Archive for the ‘Evidence’ Category

Out of Control? – Woman Injured by Display at Conference Wins Jury Verdict; Evidence Properly Excluded at Trial (MO)

September 1, 2015

Medley v. Joyce Meyer Ministries, Inc. (Missouri)

The plaintiff attended a conference that was hosted by the defendant, and she was injured when she tripped over a window display set up in a boutique vendor area at the conference.  Plaintiff filed an action against the defendant for premises liability, alleging (1) that she was an invitee of the defendant, (2) the defendant controlled (or had the right to control) the boutique area that included the display, (3) the defendant negligently placed the window display in a crowded and congested area, and (4) plaintiff suffered injuries and damages as a result of the defendant’s negligence.

During trial, the defendant attempted to introduce documentary evidence, including a license agreement, between the defendant and the St. Louis Convention and Visitors Commission (“CVC”) showing CVC’s involvement in the conference.  Plaintiff objected to the evidence  as irrelevant, and the trial court sustained the objections.  Defendant also sought to introduce witness testimony about CVC’s involvement in the conference and CVC’s relationship with the defendant.  However, the trial court held: “(1) there was no evidence to suggest that Defendant was not in possession of the premises where Plaintiff’s injury occurred; (2) the only relevant relationship in the case was the relationship between Plaintiff and Defendant; and (3) the evidence presented by Defendant in its offer of proof was not relevant.”  Thereafter, the defendant sought the introduction of a jury instruction that stated: “Your verdict must be for [D]efendant if you believe that [D]efendant was not in possession or control of the premises.” However, the trial court refused to submit the instruction.

Upon the conclusion of the trial, the jury entered a verdict in favor of the plaintiff, finding that plaintiff’s total damages were $400,000.  The verdict assessed defendant seventy percent at fault and plaintiff thirty percent at fault, thereby awarding plaintiff $280,000 in damages.  The court entered a judgment consistent with the verdict, and defendant filed a motion for a new trial.  The motion was denied, and the defendant appealed. (more…)

Blanked Out – Injured Motocross Rider’s Claims Barred By Assumption of Risk (CA)

July 6, 2015

Storer v. E Street MX, Inc. (California)
(not a published opinion)

The plaintiff was injured while riding his motorcycle on a motocross track operated by the defendants.  After completing two or three laps on the track, the plaintiff “blanked out” and did not recall the incident.  He claimed something hit him, but he did not know what it was.  He filed an action against the defendants for negligence and premises liability.  The defendants filed a motion for summary judgment based upon both primary assumption of risk and the waiver and release document that the plaintiff signed prior to his participation in the motocross activities, and plaintiff filed a motion for leave to file an amended complaint shortly thereafter.

Plaintiff sough to add a new cause of for products liability and also sought to add additional negligence claims relating to defective design, construction, and maintenance of the racetrack, along with a failure to warn him of those defects.   The trial court denied plaintiff’s motion, ruling that the proposed amendment was “prejudicially late” and that it sought to add a “patently frivolous” cause of action for products liability.  Plaintiff had also requested delaying the defendants motion, but the court denied the request.  Thereafter, the trial court granted the defendants’ motion, and the plaintiff appealed. (more…)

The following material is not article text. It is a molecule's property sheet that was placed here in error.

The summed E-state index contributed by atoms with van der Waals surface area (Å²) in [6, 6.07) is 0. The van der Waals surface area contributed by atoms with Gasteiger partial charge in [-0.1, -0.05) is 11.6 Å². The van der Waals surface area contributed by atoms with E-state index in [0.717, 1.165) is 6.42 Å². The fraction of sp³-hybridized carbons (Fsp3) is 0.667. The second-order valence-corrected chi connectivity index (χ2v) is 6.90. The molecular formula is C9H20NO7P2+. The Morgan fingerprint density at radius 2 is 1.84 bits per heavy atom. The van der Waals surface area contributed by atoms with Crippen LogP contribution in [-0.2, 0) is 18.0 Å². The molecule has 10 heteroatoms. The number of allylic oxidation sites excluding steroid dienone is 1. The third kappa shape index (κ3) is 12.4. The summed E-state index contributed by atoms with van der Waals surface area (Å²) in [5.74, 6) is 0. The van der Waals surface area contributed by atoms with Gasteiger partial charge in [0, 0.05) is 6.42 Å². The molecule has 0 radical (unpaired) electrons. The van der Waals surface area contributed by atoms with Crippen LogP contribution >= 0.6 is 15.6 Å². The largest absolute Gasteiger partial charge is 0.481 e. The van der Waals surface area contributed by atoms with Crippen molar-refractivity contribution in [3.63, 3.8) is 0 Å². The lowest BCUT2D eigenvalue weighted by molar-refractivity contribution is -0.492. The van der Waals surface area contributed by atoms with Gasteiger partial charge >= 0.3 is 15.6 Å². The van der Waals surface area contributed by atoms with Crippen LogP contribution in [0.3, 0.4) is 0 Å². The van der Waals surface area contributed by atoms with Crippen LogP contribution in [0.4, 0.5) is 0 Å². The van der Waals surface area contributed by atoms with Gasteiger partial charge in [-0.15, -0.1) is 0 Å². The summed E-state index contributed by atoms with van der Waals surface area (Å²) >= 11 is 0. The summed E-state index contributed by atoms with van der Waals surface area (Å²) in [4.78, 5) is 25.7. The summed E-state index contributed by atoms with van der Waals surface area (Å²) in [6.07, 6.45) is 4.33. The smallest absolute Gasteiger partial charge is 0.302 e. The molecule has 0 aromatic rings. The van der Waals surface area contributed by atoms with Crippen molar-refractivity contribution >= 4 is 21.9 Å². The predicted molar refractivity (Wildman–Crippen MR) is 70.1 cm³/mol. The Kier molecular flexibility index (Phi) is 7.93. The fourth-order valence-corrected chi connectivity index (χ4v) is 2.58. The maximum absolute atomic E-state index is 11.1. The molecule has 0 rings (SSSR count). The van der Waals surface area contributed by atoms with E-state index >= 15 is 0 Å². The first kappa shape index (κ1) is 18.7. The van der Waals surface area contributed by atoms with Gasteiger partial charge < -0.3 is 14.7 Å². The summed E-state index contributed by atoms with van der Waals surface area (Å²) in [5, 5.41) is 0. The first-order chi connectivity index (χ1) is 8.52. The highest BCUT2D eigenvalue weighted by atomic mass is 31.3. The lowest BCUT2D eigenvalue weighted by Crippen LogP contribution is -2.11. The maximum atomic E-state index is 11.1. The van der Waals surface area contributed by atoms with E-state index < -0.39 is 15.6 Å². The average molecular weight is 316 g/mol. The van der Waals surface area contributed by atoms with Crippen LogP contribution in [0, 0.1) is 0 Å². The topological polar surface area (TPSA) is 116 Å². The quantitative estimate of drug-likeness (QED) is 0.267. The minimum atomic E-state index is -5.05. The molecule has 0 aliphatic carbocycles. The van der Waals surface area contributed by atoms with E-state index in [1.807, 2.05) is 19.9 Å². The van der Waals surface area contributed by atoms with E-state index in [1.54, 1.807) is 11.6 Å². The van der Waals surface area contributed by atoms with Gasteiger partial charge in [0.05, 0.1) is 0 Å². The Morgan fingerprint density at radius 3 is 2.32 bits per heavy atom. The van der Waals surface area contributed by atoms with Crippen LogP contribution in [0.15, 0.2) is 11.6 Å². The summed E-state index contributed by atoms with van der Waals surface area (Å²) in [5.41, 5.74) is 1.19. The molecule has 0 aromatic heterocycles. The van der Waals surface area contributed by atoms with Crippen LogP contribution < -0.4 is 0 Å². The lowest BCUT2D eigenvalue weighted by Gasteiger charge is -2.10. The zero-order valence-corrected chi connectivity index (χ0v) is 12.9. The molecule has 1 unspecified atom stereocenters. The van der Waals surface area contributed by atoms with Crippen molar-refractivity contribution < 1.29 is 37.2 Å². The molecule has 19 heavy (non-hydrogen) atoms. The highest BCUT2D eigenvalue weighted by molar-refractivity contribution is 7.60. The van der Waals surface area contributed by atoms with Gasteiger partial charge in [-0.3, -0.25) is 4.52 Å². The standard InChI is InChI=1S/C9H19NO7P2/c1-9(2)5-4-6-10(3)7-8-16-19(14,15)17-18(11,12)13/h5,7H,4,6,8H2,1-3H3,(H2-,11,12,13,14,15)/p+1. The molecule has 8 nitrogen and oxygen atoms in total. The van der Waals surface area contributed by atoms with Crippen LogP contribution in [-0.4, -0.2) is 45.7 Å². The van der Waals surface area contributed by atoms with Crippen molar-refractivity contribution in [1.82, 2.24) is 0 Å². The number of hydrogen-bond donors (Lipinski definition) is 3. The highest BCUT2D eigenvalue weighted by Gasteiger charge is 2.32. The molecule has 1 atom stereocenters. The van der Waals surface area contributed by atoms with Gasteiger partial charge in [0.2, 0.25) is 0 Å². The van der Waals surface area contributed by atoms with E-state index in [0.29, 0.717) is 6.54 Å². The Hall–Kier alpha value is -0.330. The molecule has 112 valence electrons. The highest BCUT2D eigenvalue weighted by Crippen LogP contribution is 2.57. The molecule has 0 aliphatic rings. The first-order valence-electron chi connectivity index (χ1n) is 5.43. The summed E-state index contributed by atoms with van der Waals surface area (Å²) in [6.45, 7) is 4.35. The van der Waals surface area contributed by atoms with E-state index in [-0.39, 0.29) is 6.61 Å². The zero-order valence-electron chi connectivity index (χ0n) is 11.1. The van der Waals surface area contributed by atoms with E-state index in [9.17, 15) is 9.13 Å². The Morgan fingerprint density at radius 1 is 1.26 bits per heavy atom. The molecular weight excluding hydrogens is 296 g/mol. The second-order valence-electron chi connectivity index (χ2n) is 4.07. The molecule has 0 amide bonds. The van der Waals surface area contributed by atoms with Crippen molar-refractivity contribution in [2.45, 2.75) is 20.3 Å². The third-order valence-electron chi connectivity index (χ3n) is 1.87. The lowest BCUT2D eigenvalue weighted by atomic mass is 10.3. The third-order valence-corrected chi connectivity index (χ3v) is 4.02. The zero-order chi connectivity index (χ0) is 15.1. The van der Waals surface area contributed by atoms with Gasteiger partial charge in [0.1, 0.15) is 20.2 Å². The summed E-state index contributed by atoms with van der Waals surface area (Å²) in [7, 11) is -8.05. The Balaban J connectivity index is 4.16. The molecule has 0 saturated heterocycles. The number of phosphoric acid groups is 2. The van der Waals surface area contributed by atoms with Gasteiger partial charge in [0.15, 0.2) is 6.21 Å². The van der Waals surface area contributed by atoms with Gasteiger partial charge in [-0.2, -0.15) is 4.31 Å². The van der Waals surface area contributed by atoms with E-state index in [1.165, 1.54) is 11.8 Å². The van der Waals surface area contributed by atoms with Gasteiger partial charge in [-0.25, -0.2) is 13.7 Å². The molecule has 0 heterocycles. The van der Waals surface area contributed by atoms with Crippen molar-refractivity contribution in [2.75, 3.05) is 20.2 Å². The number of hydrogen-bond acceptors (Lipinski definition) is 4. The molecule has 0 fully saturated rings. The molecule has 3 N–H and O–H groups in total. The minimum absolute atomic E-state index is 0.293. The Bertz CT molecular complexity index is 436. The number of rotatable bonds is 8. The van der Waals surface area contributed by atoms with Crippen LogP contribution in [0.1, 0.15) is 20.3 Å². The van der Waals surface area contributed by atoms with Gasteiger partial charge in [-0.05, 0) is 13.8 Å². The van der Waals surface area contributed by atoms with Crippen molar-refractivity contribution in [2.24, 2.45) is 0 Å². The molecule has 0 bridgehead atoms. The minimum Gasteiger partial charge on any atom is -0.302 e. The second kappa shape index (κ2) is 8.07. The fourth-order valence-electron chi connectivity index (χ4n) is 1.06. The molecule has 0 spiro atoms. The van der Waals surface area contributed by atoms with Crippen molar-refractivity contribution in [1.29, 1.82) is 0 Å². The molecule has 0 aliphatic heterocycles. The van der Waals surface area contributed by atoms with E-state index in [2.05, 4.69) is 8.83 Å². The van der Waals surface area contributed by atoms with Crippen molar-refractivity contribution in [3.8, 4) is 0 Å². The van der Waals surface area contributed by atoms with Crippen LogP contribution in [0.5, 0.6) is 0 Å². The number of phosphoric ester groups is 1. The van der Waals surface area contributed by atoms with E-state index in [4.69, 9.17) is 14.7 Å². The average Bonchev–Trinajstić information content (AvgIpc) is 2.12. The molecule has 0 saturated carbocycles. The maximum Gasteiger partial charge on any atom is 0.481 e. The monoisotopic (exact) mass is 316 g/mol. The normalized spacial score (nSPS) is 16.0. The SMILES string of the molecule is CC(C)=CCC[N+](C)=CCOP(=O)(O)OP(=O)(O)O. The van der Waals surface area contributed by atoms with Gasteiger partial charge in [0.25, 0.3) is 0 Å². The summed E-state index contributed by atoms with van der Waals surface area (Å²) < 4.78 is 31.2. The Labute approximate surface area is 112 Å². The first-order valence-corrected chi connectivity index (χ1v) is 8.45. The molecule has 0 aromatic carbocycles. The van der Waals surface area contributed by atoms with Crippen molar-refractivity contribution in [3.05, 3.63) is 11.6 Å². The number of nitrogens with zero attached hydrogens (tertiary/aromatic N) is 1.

Wild Ride – Paraplegic Injured on Roller Coaster Loses Jury Verdict (CA)

July 2, 2015

Rogers v. Magic Mountain, LLC (California)

Plaintiff was involved in an accident in 1996, which caused him to suffer from paraplegia and related medical complications.  In 2010, he rode the X2 “4th Dimension” roller coaster at Six Flags Magic Mountain, an amusement park in Valencia, California.  While on the ride, plaintiff suffered a fracture to his right femur.  Plaintiff did not feel the injury as a result of his paraplegia.  A few days later, his right leg was amputated after blood clotting blocked the flow of blood to his leg.  Plaintiff sued the amusement park and the ride manufacturer, alleging premises liability, general negligence and products liability.

The amusement park filed a motion for summary judgment, which was denied by the trial court.  The case continued, and a ten day jury trial ensued.  After trial, the jury issued a special verdict, finding that the amusement park was negligent, but that its negligence was not a substantial factor in causing harm to the plaintiff.  As to the ride manufacturer, the jury found that (1) the ride did not have potential risks that were known at the time of their design, manufacture and sale that would support a failure to warn claim, and (2) the design of the ride was a substantial factor in causing harm to the plaintiff, but that the risks of the ride did not outweigh the benefits of the design.  Therefore, the jury found that neither defendant had legal responsibility for the harm caused to the plaintiff.

Plaintiff appealed the decision contending that the special verdict was defective and the evidence was insufficient to support the special verdict.  However, the Court of Appeal disagreed and affirmed the judgment in favor of the defendants.  The Court noted that the plaintiff had not objected to the special verdict or any of its stipulated changes.  Regardless, the Court did not find any inconsistency, ambiguity, or unresolved issue in the special verdict.  Plaintiff complained that the jury had improperly allocated 100% fault to the plaintiff without first finding that the plaintiff was negligent.  However, the Court explained that the specific allocation of fault to the plaintiff was merely an “irregularity,” and not an “inconsistency.”  The jury had already determined that neither defendant’s was responsible (the park’s negligence did not cause the harm and the risk of the manufacturer’s design did not outweigh its benefits).  As a result, the Court noted that “it [did] not matter whether plaintiff was negligent or not — he [could not] recover from defendants.”  According to the Court, “the issues of negligence and causation were properly presented to the jury in the special verdict form.”  The Court was also convinced that “there was ample evidence from which the jury could properly conclude that [manufacturer] was unaware of potential risks at the time the X2 vehicles were designed.”